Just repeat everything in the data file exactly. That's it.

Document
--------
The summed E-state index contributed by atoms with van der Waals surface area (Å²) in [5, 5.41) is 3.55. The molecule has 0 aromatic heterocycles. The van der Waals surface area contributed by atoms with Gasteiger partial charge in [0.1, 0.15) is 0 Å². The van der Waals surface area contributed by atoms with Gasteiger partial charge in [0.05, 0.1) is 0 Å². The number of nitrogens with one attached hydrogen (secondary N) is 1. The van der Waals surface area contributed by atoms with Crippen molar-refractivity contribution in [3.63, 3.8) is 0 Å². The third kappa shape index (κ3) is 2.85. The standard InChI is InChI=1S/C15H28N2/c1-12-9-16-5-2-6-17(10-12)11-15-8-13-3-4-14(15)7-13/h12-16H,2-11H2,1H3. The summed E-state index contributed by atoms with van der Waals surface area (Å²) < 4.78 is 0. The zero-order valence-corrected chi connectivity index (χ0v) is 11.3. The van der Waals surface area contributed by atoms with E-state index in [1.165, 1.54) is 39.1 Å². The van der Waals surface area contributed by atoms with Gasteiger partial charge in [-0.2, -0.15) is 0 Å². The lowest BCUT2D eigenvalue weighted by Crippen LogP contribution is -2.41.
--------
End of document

The summed E-state index contributed by atoms with van der Waals surface area (Å²) in [5, 5.41) is 3.55. The molecule has 0 aromatic heterocycles. The van der Waals surface area contributed by atoms with Gasteiger partial charge in [0.1, 0.15) is 0 Å². The van der Waals surface area contributed by atoms with Gasteiger partial charge in [0.05, 0.1) is 0 Å². The number of nitrogens with one attached hydrogen (secondary N) is 1. The van der Waals surface area contributed by atoms with Crippen molar-refractivity contribution in [3.63, 3.8) is 0 Å². The third kappa shape index (κ3) is 2.85. The standard InChI is InChI=1S/C15H28N2/c1-12-9-16-5-2-6-17(10-12)11-15-8-13-3-4-14(15)7-13/h12-16H,2-11H2,1H3. The summed E-state index contributed by atoms with van der Waals surface area (Å²) < 4.78 is 0. The zero-order valence-corrected chi connectivity index (χ0v) is 11.3. The van der Waals surface area contributed by atoms with E-state index in [1.165, 1.54) is 39.1 Å². The van der Waals surface area contributed by atoms with Gasteiger partial charge in [-0.2, -0.15) is 0 Å². The lowest BCUT2D eigenvalue weighted by Crippen LogP contribution is -2.41.